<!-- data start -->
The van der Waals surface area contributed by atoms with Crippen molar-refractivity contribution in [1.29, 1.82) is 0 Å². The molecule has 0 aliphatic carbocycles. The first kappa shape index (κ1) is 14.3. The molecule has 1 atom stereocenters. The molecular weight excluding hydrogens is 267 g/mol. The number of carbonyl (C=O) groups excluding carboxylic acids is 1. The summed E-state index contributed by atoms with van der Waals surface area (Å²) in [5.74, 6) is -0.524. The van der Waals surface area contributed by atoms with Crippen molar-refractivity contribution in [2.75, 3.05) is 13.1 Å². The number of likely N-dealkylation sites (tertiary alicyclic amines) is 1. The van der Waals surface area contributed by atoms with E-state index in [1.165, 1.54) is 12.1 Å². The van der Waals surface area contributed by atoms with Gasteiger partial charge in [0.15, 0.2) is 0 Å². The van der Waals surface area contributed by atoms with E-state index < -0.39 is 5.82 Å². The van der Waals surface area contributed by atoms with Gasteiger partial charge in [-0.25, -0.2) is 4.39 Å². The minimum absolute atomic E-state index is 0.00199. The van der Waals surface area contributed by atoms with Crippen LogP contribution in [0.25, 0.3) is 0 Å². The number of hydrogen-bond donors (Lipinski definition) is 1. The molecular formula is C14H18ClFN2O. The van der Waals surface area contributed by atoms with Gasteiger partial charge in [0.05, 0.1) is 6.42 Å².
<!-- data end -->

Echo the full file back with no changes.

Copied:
The van der Waals surface area contributed by atoms with Crippen molar-refractivity contribution in [1.29, 1.82) is 0 Å². The molecule has 0 aliphatic carbocycles. The first kappa shape index (κ1) is 14.3. The molecule has 1 atom stereocenters. The molecular weight excluding hydrogens is 267 g/mol. The number of carbonyl (C=O) groups excluding carboxylic acids is 1. The summed E-state index contributed by atoms with van der Waals surface area (Å²) in [5.74, 6) is -0.524. The van der Waals surface area contributed by atoms with Crippen molar-refractivity contribution in [2.75, 3.05) is 13.1 Å². The number of likely N-dealkylation sites (tertiary alicyclic amines) is 1. The van der Waals surface area contributed by atoms with E-state index in [1.165, 1.54) is 12.1 Å². The van der Waals surface area contributed by atoms with Gasteiger partial charge in [0.15, 0.2) is 0 Å². The van der Waals surface area contributed by atoms with E-state index < -0.39 is 5.82 Å². The van der Waals surface area contributed by atoms with Gasteiger partial charge in [-0.25, -0.2) is 4.39 Å². The minimum absolute atomic E-state index is 0.00199. The van der Waals surface area contributed by atoms with Crippen LogP contribution in [0.25, 0.3) is 0 Å². The number of hydrogen-bond donors (Lipinski definition) is 1. The molecular formula is C14H18ClFN2O. The van der Waals surface area contributed by atoms with Gasteiger partial charge in [0.05, 0.1) is 6.42 Å².